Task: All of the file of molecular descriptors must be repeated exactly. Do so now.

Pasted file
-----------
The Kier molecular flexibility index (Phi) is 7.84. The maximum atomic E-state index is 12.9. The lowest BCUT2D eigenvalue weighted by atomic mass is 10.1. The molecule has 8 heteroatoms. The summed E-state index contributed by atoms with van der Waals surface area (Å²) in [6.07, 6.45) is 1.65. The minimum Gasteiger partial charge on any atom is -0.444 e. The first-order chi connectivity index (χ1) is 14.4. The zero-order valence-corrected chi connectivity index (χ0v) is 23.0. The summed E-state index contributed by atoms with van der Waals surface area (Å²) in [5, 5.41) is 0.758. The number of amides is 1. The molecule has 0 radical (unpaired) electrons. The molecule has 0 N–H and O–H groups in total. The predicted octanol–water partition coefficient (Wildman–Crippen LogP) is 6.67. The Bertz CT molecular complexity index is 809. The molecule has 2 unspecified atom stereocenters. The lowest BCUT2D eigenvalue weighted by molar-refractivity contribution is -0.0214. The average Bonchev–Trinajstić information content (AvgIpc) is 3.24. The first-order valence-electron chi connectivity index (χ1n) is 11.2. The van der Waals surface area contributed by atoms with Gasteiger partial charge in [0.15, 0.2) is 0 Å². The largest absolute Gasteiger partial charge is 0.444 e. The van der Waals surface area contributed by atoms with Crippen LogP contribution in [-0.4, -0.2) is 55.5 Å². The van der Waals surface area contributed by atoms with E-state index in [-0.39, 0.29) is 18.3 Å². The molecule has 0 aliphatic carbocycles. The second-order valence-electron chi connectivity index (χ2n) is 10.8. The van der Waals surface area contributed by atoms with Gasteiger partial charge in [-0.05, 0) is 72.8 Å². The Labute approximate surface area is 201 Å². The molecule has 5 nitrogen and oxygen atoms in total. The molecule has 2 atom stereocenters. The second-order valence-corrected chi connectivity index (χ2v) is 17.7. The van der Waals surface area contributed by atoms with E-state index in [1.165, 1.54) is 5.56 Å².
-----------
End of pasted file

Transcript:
The Kier molecular flexibility index (Phi) is 7.84. The maximum atomic E-state index is 12.9. The lowest BCUT2D eigenvalue weighted by atomic mass is 10.1. The molecule has 8 heteroatoms. The summed E-state index contributed by atoms with van der Waals surface area (Å²) in [6.07, 6.45) is 1.65. The minimum Gasteiger partial charge on any atom is -0.444 e. The first-order chi connectivity index (χ1) is 14.4. The zero-order valence-corrected chi connectivity index (χ0v) is 23.0. The summed E-state index contributed by atoms with van der Waals surface area (Å²) in [5, 5.41) is 0.758. The number of amides is 1. The molecule has 0 radical (unpaired) electrons. The molecule has 0 N–H and O–H groups in total. The predicted octanol–water partition coefficient (Wildman–Crippen LogP) is 6.67. The Bertz CT molecular complexity index is 809. The molecule has 2 unspecified atom stereocenters. The lowest BCUT2D eigenvalue weighted by molar-refractivity contribution is -0.0214. The average Bonchev–Trinajstić information content (AvgIpc) is 3.24. The first-order valence-electron chi connectivity index (χ1n) is 11.2. The van der Waals surface area contributed by atoms with Gasteiger partial charge in [0.15, 0.2) is 0 Å². The largest absolute Gasteiger partial charge is 0.444 e. The van der Waals surface area contributed by atoms with Crippen LogP contribution in [-0.4, -0.2) is 55.5 Å². The van der Waals surface area contributed by atoms with E-state index in [-0.39, 0.29) is 18.3 Å². The molecule has 0 aliphatic carbocycles. The second-order valence-electron chi connectivity index (χ2n) is 10.8. The van der Waals surface area contributed by atoms with Gasteiger partial charge in [-0.05, 0) is 72.8 Å². The Labute approximate surface area is 201 Å². The molecule has 5 nitrogen and oxygen atoms in total. The molecule has 2 atom stereocenters. The second-order valence-corrected chi connectivity index (χ2v) is 17.7. The van der Waals surface area contributed by atoms with E-state index in [1.165, 1.54) is 5.56 Å².